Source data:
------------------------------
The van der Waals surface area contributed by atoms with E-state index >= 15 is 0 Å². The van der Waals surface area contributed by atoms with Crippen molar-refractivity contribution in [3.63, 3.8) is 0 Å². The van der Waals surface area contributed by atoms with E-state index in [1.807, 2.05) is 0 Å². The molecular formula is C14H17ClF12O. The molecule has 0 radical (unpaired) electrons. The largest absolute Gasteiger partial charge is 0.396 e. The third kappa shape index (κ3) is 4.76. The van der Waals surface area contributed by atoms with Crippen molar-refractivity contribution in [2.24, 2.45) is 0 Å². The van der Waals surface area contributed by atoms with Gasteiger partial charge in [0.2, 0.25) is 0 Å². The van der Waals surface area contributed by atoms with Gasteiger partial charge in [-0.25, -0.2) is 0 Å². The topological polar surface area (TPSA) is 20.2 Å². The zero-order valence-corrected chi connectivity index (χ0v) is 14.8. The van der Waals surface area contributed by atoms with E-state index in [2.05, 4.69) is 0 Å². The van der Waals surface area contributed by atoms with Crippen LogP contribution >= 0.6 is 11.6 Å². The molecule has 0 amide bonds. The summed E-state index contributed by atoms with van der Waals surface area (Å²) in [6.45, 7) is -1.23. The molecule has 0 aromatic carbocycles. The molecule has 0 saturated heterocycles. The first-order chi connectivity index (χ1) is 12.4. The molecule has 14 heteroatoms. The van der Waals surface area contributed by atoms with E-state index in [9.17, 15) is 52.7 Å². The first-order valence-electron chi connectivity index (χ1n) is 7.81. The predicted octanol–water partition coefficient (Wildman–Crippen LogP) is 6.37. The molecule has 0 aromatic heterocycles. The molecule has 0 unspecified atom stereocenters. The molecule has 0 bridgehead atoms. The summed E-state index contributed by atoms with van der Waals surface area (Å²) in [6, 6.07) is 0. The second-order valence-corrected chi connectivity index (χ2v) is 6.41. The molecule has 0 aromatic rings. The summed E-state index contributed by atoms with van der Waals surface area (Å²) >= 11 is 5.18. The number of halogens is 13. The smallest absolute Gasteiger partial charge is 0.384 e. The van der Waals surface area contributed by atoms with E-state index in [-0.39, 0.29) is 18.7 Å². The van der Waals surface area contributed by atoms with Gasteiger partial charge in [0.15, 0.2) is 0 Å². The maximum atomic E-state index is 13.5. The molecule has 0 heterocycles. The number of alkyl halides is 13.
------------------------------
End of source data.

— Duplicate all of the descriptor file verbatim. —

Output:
The van der Waals surface area contributed by atoms with E-state index >= 15 is 0 Å². The van der Waals surface area contributed by atoms with Crippen molar-refractivity contribution in [3.63, 3.8) is 0 Å². The van der Waals surface area contributed by atoms with E-state index in [1.807, 2.05) is 0 Å². The molecular formula is C14H17ClF12O. The molecule has 0 radical (unpaired) electrons. The largest absolute Gasteiger partial charge is 0.396 e. The third kappa shape index (κ3) is 4.76. The van der Waals surface area contributed by atoms with Crippen molar-refractivity contribution in [2.24, 2.45) is 0 Å². The van der Waals surface area contributed by atoms with Gasteiger partial charge in [0.2, 0.25) is 0 Å². The van der Waals surface area contributed by atoms with Gasteiger partial charge in [-0.25, -0.2) is 0 Å². The topological polar surface area (TPSA) is 20.2 Å². The zero-order valence-corrected chi connectivity index (χ0v) is 14.8. The van der Waals surface area contributed by atoms with E-state index in [2.05, 4.69) is 0 Å². The van der Waals surface area contributed by atoms with Crippen LogP contribution >= 0.6 is 11.6 Å². The molecule has 0 amide bonds. The summed E-state index contributed by atoms with van der Waals surface area (Å²) in [6.45, 7) is -1.23. The molecule has 0 aromatic carbocycles. The molecule has 0 saturated heterocycles. The first-order chi connectivity index (χ1) is 12.4. The molecule has 14 heteroatoms. The van der Waals surface area contributed by atoms with E-state index in [9.17, 15) is 52.7 Å². The first-order valence-electron chi connectivity index (χ1n) is 7.81. The predicted octanol–water partition coefficient (Wildman–Crippen LogP) is 6.37. The molecule has 0 aromatic heterocycles. The molecule has 0 unspecified atom stereocenters. The molecule has 0 bridgehead atoms. The summed E-state index contributed by atoms with van der Waals surface area (Å²) in [6, 6.07) is 0. The second-order valence-corrected chi connectivity index (χ2v) is 6.41. The molecule has 0 aromatic rings. The summed E-state index contributed by atoms with van der Waals surface area (Å²) >= 11 is 5.18. The number of halogens is 13. The smallest absolute Gasteiger partial charge is 0.384 e. The van der Waals surface area contributed by atoms with E-state index in [-0.39, 0.29) is 18.7 Å². The van der Waals surface area contributed by atoms with Gasteiger partial charge in [0.15, 0.2) is 0 Å². The maximum atomic E-state index is 13.5. The molecule has 0 heterocycles. The number of alkyl halides is 13.